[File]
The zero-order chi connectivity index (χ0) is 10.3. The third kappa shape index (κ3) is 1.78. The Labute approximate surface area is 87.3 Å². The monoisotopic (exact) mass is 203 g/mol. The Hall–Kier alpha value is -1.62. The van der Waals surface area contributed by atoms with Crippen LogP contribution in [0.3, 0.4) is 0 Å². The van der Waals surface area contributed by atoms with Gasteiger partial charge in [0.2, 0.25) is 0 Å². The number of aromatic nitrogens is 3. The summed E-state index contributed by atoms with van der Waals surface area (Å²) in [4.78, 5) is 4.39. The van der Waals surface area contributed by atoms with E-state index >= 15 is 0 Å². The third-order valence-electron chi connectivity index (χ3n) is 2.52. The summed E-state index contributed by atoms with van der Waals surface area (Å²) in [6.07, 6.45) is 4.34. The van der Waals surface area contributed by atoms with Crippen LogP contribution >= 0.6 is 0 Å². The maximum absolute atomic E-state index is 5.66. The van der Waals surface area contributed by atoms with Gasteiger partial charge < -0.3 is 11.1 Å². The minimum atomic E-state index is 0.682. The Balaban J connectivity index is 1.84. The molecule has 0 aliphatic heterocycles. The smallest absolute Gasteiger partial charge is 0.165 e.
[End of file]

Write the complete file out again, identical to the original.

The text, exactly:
The zero-order chi connectivity index (χ0) is 10.3. The third kappa shape index (κ3) is 1.78. The Labute approximate surface area is 87.3 Å². The monoisotopic (exact) mass is 203 g/mol. The Hall–Kier alpha value is -1.62. The van der Waals surface area contributed by atoms with Crippen LogP contribution in [0.3, 0.4) is 0 Å². The van der Waals surface area contributed by atoms with Gasteiger partial charge in [0.2, 0.25) is 0 Å². The number of aromatic nitrogens is 3. The summed E-state index contributed by atoms with van der Waals surface area (Å²) in [4.78, 5) is 4.39. The van der Waals surface area contributed by atoms with E-state index >= 15 is 0 Å². The third-order valence-electron chi connectivity index (χ3n) is 2.52. The summed E-state index contributed by atoms with van der Waals surface area (Å²) in [6.07, 6.45) is 4.34. The van der Waals surface area contributed by atoms with Crippen LogP contribution >= 0.6 is 0 Å². The maximum absolute atomic E-state index is 5.66. The van der Waals surface area contributed by atoms with Gasteiger partial charge < -0.3 is 11.1 Å². The minimum atomic E-state index is 0.682. The Balaban J connectivity index is 1.84. The molecule has 0 aliphatic heterocycles. The smallest absolute Gasteiger partial charge is 0.165 e.